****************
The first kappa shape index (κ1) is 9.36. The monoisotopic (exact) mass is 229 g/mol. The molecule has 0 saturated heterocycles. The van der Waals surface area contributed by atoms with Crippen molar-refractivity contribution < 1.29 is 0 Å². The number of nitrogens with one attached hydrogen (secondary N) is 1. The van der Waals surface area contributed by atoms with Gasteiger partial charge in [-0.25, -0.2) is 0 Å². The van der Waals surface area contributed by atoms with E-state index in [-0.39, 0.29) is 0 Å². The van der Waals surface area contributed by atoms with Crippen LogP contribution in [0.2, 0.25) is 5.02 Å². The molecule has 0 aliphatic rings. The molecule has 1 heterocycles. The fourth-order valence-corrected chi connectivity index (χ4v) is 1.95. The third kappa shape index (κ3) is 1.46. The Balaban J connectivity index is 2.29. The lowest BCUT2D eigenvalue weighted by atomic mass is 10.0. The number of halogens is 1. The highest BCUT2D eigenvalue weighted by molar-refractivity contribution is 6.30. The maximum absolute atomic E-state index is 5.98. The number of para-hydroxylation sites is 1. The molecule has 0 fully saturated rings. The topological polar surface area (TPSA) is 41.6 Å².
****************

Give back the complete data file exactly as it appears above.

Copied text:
The first kappa shape index (κ1) is 9.36. The monoisotopic (exact) mass is 229 g/mol. The molecule has 0 saturated heterocycles. The van der Waals surface area contributed by atoms with Crippen molar-refractivity contribution < 1.29 is 0 Å². The number of nitrogens with one attached hydrogen (secondary N) is 1. The van der Waals surface area contributed by atoms with Gasteiger partial charge in [-0.25, -0.2) is 0 Å². The van der Waals surface area contributed by atoms with E-state index in [-0.39, 0.29) is 0 Å². The van der Waals surface area contributed by atoms with Crippen LogP contribution in [0.2, 0.25) is 5.02 Å². The molecule has 0 aliphatic rings. The molecule has 1 heterocycles. The fourth-order valence-corrected chi connectivity index (χ4v) is 1.95. The third kappa shape index (κ3) is 1.46. The Balaban J connectivity index is 2.29. The lowest BCUT2D eigenvalue weighted by atomic mass is 10.0. The number of halogens is 1. The highest BCUT2D eigenvalue weighted by molar-refractivity contribution is 6.30. The maximum absolute atomic E-state index is 5.98. The number of para-hydroxylation sites is 1. The molecule has 0 fully saturated rings. The topological polar surface area (TPSA) is 41.6 Å².